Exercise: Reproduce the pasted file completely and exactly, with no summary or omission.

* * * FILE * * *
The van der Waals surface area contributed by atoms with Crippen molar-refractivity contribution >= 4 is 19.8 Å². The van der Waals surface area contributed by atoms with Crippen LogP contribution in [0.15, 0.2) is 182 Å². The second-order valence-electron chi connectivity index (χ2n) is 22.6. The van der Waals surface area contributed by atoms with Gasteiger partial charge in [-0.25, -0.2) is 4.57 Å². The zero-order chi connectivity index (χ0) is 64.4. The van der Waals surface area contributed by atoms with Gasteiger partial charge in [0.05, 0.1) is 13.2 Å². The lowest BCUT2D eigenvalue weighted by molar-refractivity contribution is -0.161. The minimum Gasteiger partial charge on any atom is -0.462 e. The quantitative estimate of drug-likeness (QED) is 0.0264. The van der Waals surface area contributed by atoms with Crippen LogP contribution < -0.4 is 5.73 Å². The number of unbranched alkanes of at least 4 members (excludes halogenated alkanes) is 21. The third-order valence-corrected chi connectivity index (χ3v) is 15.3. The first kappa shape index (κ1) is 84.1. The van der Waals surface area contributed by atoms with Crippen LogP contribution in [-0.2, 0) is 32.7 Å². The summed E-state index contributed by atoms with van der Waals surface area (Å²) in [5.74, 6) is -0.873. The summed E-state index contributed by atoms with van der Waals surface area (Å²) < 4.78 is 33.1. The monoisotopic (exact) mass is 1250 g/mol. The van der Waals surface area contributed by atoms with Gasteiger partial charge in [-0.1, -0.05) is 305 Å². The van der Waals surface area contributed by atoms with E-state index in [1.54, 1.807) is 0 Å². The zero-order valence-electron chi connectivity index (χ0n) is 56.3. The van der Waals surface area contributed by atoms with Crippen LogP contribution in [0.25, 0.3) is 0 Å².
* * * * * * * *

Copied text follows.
The van der Waals surface area contributed by atoms with Crippen molar-refractivity contribution >= 4 is 19.8 Å². The van der Waals surface area contributed by atoms with Crippen LogP contribution in [0.15, 0.2) is 182 Å². The second-order valence-electron chi connectivity index (χ2n) is 22.6. The van der Waals surface area contributed by atoms with Gasteiger partial charge in [-0.25, -0.2) is 4.57 Å². The zero-order chi connectivity index (χ0) is 64.4. The van der Waals surface area contributed by atoms with Gasteiger partial charge in [0.05, 0.1) is 13.2 Å². The lowest BCUT2D eigenvalue weighted by molar-refractivity contribution is -0.161. The minimum Gasteiger partial charge on any atom is -0.462 e. The quantitative estimate of drug-likeness (QED) is 0.0264. The van der Waals surface area contributed by atoms with Crippen LogP contribution < -0.4 is 5.73 Å². The number of unbranched alkanes of at least 4 members (excludes halogenated alkanes) is 21. The third-order valence-corrected chi connectivity index (χ3v) is 15.3. The first kappa shape index (κ1) is 84.1. The van der Waals surface area contributed by atoms with Crippen LogP contribution in [-0.2, 0) is 32.7 Å². The summed E-state index contributed by atoms with van der Waals surface area (Å²) in [5.74, 6) is -0.873. The summed E-state index contributed by atoms with van der Waals surface area (Å²) < 4.78 is 33.1. The monoisotopic (exact) mass is 1250 g/mol. The van der Waals surface area contributed by atoms with Gasteiger partial charge in [-0.1, -0.05) is 305 Å². The van der Waals surface area contributed by atoms with E-state index in [1.54, 1.807) is 0 Å². The zero-order valence-electron chi connectivity index (χ0n) is 56.3. The van der Waals surface area contributed by atoms with Crippen LogP contribution in [0.25, 0.3) is 0 Å².